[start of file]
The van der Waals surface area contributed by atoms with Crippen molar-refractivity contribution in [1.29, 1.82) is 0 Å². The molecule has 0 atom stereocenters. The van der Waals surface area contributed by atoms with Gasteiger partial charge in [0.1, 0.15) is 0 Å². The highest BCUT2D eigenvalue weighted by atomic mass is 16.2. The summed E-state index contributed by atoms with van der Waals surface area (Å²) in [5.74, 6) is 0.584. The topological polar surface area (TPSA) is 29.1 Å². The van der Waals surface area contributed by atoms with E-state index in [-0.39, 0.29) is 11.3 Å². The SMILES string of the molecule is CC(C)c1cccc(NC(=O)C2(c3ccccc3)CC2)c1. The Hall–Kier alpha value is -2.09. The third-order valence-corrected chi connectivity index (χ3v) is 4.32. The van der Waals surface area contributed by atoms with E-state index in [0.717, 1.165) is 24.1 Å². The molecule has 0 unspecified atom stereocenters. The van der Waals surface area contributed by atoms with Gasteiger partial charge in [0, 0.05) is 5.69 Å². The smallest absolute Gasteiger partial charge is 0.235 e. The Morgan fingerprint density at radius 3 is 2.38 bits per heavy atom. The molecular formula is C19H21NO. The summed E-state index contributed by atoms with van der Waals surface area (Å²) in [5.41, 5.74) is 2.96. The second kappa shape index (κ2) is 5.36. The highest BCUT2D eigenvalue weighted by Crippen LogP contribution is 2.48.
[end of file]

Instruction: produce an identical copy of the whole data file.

The van der Waals surface area contributed by atoms with Crippen molar-refractivity contribution in [1.29, 1.82) is 0 Å². The molecule has 0 atom stereocenters. The van der Waals surface area contributed by atoms with Gasteiger partial charge in [0.1, 0.15) is 0 Å². The highest BCUT2D eigenvalue weighted by atomic mass is 16.2. The summed E-state index contributed by atoms with van der Waals surface area (Å²) in [5.74, 6) is 0.584. The topological polar surface area (TPSA) is 29.1 Å². The van der Waals surface area contributed by atoms with E-state index in [-0.39, 0.29) is 11.3 Å². The SMILES string of the molecule is CC(C)c1cccc(NC(=O)C2(c3ccccc3)CC2)c1. The Hall–Kier alpha value is -2.09. The third-order valence-corrected chi connectivity index (χ3v) is 4.32. The van der Waals surface area contributed by atoms with E-state index in [0.717, 1.165) is 24.1 Å². The molecule has 0 unspecified atom stereocenters. The van der Waals surface area contributed by atoms with Gasteiger partial charge in [0, 0.05) is 5.69 Å². The smallest absolute Gasteiger partial charge is 0.235 e. The Morgan fingerprint density at radius 3 is 2.38 bits per heavy atom. The molecular formula is C19H21NO. The summed E-state index contributed by atoms with van der Waals surface area (Å²) in [5.41, 5.74) is 2.96. The second kappa shape index (κ2) is 5.36. The highest BCUT2D eigenvalue weighted by Crippen LogP contribution is 2.48.